Combining Basic Social Science and Real-World Change
Sociology is a field that studies basic human and social processes in the context of the complex realities of a rapidly changing world. Sociologists investigate many important and fascinating questions. Especially with the notable increase in diversity in our society and the fast-moving realities of a globalizing world, the breadth of knowledge and perspective provided by majoring in sociology has been looked upon favorably by employers in many fields. Sociologists are trained to study many aspects of social life: issues of peace and war; labor force and corporate downsizing; gender, work and the family; crime and delinquency; education reform; inequality and medical sociology. The department encourages interaction between students and faculty by offering many opportunities for individualized study and research. Graduates of our program are working in many interesting jobs in research, in fields such as management and industry, health care, human resources, social work and education. Sociology is also excellent preparation for graduate school in multiple fields. In addition to pursuing doctoral study in sociology, many of our recent graduates are now in graduate school in fields like medicine, law and social work.
Combining Strength in Research and Learning
The Department of Sociology is nationally and internationally known for its leadership and strong programs of research and graduate education in the sociology of health and medicine and the sociology of age and the life course. Our undergraduate program also offers concentrations in Crime, Law and Justice, Gender, Work and Family, Health, Medicine, and Aging, and Social Inequality. Many sociology majors have the opportunity to participate in research projects and other field-based learning experiences, both through activities built into regular course experiences, and by working on ongoing faculty research projects. The Department has a long history of combining leadership in research with a friendly, student-centered culture, for both graduate and undergraduate students.
Sociology Ph.D. student Casey Albitz was recognized in The New York times for her work the with housing court, which is also the basis for her dissertation. Casey's Works-in-Progress, the chance to learn more about her dissertation, is scheduled in February within the Department of Sociology.
In collaboration with Kim Anderson (Department of Physical Medicine and MetroHealth), the Department of Sociology’s Anne Bryden, Brian Gran and Sue Hinze recently learned that the Department of Defense Spinal Cord Injury Research Program is funding their project entitled, “Perspectives on Recovery and Interventions to Restore Function Across the First Year of Spinal Cord Injury.” The $803,000 award supports research that compares needs of Veterans who have experienced spinal cord injury, as well as needs of those Veterans’ caregivers, with civilians and their caretakers, during the first year of injury as they attempt to reintegrate into the community.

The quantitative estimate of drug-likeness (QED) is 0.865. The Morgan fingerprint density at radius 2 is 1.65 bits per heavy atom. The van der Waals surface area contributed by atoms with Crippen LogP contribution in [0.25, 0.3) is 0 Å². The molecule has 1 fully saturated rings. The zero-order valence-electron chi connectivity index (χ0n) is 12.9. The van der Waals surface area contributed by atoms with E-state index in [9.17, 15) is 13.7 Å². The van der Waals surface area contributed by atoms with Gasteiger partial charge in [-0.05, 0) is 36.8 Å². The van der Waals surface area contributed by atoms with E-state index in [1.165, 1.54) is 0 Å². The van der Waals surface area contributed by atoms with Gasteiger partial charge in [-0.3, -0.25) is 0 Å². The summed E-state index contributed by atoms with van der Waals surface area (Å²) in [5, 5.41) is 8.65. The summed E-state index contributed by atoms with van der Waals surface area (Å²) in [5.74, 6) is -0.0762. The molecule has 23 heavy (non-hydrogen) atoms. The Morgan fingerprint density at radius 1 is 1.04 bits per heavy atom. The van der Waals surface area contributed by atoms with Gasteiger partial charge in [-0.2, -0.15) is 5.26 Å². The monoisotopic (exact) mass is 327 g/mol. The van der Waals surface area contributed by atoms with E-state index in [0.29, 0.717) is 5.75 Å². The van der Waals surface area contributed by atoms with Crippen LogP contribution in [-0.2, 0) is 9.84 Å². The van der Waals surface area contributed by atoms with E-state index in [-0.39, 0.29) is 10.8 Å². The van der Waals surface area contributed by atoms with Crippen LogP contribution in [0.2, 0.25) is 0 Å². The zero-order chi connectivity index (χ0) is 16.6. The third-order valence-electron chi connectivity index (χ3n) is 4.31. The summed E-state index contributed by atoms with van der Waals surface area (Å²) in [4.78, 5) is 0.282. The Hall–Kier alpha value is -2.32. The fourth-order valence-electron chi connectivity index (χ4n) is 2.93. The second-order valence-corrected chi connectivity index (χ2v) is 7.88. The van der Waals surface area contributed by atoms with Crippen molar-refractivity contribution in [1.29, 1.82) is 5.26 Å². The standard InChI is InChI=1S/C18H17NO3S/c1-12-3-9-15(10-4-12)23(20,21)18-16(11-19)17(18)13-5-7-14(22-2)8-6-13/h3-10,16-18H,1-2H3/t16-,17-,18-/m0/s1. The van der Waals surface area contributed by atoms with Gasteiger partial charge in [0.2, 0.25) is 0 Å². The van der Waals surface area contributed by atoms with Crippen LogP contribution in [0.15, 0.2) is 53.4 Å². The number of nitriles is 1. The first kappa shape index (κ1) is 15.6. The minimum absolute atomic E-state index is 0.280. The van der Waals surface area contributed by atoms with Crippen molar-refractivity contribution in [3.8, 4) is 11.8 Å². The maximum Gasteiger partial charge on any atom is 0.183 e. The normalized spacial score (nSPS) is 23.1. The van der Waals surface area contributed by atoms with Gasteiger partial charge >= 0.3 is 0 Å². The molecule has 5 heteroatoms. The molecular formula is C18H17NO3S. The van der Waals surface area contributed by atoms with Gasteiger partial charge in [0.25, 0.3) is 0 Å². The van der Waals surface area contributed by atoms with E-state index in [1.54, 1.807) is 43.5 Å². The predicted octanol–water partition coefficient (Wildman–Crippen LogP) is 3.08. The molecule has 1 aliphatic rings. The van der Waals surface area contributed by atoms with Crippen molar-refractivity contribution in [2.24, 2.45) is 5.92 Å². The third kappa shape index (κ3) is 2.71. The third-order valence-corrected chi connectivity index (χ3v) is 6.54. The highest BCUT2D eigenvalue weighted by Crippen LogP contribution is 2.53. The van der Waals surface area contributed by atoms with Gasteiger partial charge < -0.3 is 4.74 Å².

In the article, “Shopping while black’: yes, bias against black customers is real,” Pittman Claytor shares important insight on why black consumers continue to encounter racism when they are merely trying to spend their money. It is an extension of her work on the everyday forms of discrimination that black consumers encounter in the marketplace and calls out retail stores for institutional practices that perpetuate the practice.
Heather Hurwitz has been named a Freedman Fellow for 2019-2020 for her project entitled “Digitizing the Occupy Movement Archive to Create Research and Teaching Resources.” Heather will develop a public searchable database for the most comprehensive archive of documents surrounding the Occupy Wall Street movement. Read the full article...
Seven students were initiated into the Alpha Kappa Delta (AKD) International Sociology Honor Society and thirteen students were recipients of Undergraduate Awards during the Sociology department’s 2019 Achievements Awards Ceremony. The Gene S. Uyeki Memorial Lecture, “Sociology as an Everyday Practice,” was delivered by Assistant Professor of Sociology from...
Spring 2019 Newsletter
Sociology Colloquium with Professor Michael Burawoy
The Department of Sociology is honored to host Michael Burawoy, Professor of Sociology University of California, Berkeley, for his colloquium “What Shall We Do with the Canon? The Significance of W.E.B. Du Bois”.